in early winter, where the sun
leaves work for the day at 4:15
Maybe the world is intelligible
to the rational mind;
and maybe we light the lamps at dusk
Then I heard the wings overhead.
The cats and I chased the bat
in circles—living room, kitchen,
pantry, kitchen, living room…
At every turn it evaded us
like the identity of the third person
in the Trinity: the one
who spoke through the prophets,
the one who astounded Mary
by suddenly coming near
I got out of bed
on two strong legs.
It might have been
otherwise. I ate
milk, ripe, flawless
peach. It might
have been otherwise.
I took the dog uphill
to the birch wood.
All morning I did
the work I love.
At noon I lay down
with my mate. It might
have been otherwise.
We ate dinner together
at a table with silver
candlesticks. It might
have been otherwise.
I slept in a bed
in a room with paintings
on the walls, and
planned another day
just like this day.
But one day, I know,
it will be otherwise.
“Do we really think that a government-dominated education is going to produce citizens capable of dominating their government, as the education of a truly vigilant self-governing people requires?” – Alan Keyes
“Education: the inculcation of the incomprehensible into the indifferent by the incompetent.”-John Maynard Keynes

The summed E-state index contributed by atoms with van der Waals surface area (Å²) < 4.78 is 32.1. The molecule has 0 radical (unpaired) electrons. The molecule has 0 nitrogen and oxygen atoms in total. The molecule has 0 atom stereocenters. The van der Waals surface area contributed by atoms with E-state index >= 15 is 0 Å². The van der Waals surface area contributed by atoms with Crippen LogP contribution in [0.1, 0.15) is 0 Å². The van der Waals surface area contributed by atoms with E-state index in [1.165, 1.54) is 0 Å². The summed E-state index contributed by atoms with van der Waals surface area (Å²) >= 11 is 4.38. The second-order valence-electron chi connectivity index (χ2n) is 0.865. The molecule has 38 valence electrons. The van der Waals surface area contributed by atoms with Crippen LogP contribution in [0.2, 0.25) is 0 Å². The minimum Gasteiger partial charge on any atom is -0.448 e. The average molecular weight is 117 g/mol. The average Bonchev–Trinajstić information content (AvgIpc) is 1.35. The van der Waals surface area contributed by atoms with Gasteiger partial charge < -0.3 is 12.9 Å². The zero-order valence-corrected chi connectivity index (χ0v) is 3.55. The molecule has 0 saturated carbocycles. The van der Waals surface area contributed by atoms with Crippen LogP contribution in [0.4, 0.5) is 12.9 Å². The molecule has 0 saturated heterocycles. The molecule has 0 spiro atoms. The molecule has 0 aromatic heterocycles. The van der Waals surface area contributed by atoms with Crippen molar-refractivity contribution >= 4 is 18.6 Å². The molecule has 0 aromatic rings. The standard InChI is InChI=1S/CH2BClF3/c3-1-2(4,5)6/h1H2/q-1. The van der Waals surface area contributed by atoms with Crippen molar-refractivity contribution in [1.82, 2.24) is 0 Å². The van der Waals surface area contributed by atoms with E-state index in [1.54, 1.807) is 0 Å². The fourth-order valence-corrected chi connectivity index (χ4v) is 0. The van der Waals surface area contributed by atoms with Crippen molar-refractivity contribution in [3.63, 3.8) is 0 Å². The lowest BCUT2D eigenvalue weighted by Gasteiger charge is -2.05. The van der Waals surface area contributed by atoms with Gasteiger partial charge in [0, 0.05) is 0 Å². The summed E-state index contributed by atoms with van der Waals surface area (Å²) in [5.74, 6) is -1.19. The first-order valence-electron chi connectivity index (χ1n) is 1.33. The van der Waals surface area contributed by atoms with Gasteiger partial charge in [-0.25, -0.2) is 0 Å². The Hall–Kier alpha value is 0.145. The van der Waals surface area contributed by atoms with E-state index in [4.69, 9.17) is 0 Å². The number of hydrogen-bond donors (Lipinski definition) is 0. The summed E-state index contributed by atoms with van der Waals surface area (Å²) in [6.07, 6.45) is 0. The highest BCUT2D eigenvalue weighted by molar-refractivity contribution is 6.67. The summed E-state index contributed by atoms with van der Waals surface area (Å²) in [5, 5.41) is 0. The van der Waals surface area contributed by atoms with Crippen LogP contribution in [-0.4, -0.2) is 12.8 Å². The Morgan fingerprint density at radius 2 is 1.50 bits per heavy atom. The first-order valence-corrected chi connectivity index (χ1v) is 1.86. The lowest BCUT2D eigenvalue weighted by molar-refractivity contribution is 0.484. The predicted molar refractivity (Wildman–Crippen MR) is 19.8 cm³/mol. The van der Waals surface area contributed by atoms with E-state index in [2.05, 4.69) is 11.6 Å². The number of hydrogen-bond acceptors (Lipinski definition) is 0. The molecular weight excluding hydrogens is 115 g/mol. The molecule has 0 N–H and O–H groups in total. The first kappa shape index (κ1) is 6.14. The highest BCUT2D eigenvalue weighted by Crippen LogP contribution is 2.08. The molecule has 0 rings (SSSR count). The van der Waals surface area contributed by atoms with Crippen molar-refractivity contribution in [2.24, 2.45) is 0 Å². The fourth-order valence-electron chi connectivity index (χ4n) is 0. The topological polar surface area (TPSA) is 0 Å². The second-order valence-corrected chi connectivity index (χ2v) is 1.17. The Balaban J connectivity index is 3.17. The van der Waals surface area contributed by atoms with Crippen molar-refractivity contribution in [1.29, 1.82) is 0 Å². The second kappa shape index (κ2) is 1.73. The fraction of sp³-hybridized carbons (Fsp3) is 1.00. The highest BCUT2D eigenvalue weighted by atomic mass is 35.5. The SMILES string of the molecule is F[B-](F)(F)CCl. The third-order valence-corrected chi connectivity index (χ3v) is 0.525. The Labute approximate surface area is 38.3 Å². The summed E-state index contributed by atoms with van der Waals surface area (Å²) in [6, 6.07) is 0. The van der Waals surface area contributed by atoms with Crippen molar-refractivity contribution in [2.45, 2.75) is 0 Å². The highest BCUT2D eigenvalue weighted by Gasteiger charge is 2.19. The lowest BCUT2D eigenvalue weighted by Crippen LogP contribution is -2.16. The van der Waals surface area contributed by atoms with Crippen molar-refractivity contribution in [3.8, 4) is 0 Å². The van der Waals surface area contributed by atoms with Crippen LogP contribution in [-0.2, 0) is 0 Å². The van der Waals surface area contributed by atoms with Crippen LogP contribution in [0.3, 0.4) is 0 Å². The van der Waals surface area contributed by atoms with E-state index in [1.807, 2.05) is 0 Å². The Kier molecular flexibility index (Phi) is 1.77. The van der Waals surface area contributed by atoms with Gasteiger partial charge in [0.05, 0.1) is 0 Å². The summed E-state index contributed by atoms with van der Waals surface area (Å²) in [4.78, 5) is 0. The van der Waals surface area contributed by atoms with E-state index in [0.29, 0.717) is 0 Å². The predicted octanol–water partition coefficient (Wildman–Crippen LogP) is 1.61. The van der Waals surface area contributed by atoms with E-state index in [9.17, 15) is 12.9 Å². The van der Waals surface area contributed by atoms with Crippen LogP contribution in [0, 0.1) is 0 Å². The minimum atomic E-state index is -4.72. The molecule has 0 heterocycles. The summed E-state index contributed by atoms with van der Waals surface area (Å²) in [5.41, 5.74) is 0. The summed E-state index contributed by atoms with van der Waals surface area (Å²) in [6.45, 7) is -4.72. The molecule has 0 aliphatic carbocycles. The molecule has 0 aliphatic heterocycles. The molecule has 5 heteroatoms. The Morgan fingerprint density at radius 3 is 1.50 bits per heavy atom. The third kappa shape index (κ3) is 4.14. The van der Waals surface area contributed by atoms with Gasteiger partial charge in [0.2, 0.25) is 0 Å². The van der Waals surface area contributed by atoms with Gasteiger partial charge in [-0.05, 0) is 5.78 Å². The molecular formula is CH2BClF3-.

“The cause of violence is not ignorance. It is self-interest. Only reverance can restrain violence – reverance for human life and the environment.â€ – William Sloan Coffin
“One of the best ways to check the validity of your investment information is to first check who the advertisers are in the publication you read. Many publications that support the idea of investing for the long term in mutual funds have mutual funds as their primary source of advertising revenue.” -Robert T. Kiyosaki
“The difference between death and taxes is death doesn’t get worse every time Congress meets.” – Will Rogers
“Well, I guess we don’t get to make fun of Burt’s [survivalist] lifestyle anymore.” – Fred Ward as Earl Bassett in Tremors, (1990)
“The problem with political jokes is they get elected.” – Henry Cate, VII